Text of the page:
That's it! As you've learnt, creating a very basic widget is as easy as wrapping a normal custom loop inside a widget function. :)


Internet Explorer – The Devil's Child

I'd like to start by apologising that we have to spoil this last part of the series in dealing with Internet Explorer's problems; but it's a browser still in quite high use and it's our duty to accomodate for those evil people using it.

We'll deal with IE7 first, and then with IE6's problems after.

Inside the /inc/ folder create a new folder named /css/ and inside it, two files: ie.css and ie6.css. These two files will be included in the header in a IE conditional statement. Add the following directly before the jQuery javascript files are included in the <head> section of header.php:

These IE Conditional Statements ensure that the ie.css file is only included in versions of Internet Explorer lower than IE8; and ie6.css is also used in versions lower than IE7.

The first problem is in the comments section, where IE7 doesn't seem to be dealing with the font-sizes in the same way as other browsers, and making each threaded comment become smaller than it's parent comment:

Add the following into ie.css to set the font-size in comments in pixels (as opposed to the em's being used in the main stylesheet):

One more problem: the search form & headers in the sidebar have decided they'd rather like a 15px text-indent:

Just drop in the following to force it back:

Now to the IE6 issues. The first and most obvious, is that the navigation bar's background doesn't work since it's a transparent PNG:

There are several IE6 PNG fixes available, I'll be using DD_belatedPNG. Save the .js file into the /inc/ folder.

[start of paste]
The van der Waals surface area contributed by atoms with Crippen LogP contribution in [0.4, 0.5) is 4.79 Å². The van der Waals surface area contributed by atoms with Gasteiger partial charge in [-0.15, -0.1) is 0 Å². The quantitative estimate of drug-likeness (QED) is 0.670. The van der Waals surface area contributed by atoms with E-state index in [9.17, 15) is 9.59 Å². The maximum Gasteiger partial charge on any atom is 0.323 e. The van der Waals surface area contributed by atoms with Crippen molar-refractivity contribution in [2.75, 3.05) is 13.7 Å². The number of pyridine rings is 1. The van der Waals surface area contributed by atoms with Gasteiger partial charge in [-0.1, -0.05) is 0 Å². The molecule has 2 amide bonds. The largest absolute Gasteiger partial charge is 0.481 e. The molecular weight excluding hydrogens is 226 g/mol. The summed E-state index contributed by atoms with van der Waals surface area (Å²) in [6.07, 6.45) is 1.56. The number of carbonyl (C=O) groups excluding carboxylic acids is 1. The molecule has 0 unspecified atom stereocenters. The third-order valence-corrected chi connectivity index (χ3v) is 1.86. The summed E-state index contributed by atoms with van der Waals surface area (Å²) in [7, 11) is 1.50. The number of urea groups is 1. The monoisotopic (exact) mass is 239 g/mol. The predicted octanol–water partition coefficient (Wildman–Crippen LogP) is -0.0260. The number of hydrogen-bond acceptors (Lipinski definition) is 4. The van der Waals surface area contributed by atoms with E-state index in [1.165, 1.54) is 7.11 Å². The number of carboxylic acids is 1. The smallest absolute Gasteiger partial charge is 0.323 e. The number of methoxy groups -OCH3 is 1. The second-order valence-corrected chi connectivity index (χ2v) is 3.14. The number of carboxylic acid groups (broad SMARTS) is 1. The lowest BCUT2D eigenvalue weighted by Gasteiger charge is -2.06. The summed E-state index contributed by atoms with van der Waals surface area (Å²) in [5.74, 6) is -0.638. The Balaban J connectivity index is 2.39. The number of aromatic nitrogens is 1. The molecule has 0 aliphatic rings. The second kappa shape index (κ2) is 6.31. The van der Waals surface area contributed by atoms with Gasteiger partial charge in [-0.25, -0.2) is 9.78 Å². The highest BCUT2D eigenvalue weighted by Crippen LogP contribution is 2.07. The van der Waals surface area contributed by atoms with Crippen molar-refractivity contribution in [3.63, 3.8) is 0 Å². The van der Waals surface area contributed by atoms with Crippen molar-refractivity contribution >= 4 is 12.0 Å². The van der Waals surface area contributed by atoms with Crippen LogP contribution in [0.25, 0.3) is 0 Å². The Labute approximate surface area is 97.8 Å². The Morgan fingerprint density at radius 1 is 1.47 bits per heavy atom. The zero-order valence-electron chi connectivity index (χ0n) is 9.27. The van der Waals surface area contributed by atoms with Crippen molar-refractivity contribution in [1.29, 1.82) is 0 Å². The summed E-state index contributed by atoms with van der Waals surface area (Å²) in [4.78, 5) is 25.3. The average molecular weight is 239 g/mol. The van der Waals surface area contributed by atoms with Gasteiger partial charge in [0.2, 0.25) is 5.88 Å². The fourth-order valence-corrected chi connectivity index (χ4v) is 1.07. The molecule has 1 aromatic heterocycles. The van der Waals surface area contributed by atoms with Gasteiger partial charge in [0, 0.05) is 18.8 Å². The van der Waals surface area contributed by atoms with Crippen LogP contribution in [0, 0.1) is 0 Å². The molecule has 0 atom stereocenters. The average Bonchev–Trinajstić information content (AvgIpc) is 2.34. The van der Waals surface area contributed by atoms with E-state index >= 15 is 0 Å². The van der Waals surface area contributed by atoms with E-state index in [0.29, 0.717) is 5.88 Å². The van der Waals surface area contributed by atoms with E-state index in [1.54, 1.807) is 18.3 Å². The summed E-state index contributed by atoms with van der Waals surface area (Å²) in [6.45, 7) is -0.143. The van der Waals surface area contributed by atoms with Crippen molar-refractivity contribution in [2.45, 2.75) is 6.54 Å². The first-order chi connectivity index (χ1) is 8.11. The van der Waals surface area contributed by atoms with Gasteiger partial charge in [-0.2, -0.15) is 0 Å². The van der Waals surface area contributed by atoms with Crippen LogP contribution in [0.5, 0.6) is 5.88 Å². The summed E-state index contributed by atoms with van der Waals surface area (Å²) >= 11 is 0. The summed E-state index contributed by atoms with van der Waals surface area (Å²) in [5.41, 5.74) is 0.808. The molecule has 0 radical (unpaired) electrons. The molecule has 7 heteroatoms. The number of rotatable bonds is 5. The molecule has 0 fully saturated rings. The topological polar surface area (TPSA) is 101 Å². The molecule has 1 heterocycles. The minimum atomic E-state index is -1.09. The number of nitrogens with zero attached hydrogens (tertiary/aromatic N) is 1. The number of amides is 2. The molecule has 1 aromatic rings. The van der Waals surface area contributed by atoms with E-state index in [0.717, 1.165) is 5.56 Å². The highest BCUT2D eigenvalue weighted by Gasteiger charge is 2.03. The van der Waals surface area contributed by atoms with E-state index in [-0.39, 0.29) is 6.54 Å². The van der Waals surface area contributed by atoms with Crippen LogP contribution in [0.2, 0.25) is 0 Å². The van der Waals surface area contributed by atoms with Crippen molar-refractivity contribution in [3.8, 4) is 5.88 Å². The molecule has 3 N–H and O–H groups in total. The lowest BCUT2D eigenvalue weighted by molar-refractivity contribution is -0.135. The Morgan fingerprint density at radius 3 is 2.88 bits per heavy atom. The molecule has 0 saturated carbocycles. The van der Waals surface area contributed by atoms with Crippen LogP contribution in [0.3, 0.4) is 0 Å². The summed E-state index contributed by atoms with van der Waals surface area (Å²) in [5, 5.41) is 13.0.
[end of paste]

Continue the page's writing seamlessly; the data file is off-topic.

Directly below your other IE conditional statements in header.php add: (be sure to edit the .js file name if yours isn't named DD_belatedPNG_0.0.7a-min.js)

Inside DD_belatedPNG.fix() we pass two arguements. These are simply the CSS selectors of the elements to apply the PNG fix to.

Add to ie6.css to fix a few problems with the homepage's widget area and we're done:

Plastic Surgery

All our effort of seperating colour styles from the rest of our CSS was to make it easier to create alternate colour schemes selectable from the options page. In this final section of the series, Innovation is going under the knife with the redspace scheme:

Inside the /styles/ folder, make a new folder named /redspace/ and inside, copy in the search.png and bullet.gif files from the /deepblue/ folder.

Also make a copy of deepblue.css as redspace.css.

Save the following three images into the /redspace/ folder as bg.jpg, trans.png and transred.png respectively:

It's now as simple as just swapping out the blue colour codes with red ones in redspace.css:

From the Dashboard, open the Innovation options page, and select redspace.css from the 'Colour Scheme' option – the page has already scanned the /styles/ folder and listed the .css files in there.

Hit apply, and we're finished!



Throughout this series you have learnt a number of skills required to power all kinds of sites with the WordPress system! Most of Innovation's files can be reused on your new projects to help speed up your development process.

Download the source files from this part, and theres one extra (more basic) colour scheme available – SoftLight:

Need help with Innovation? Want to share your new colour-schemes? Go to danharper.me/innovation/ and click the Forums link.

Thanks for reading and I really hope you found this series useful!

- Dan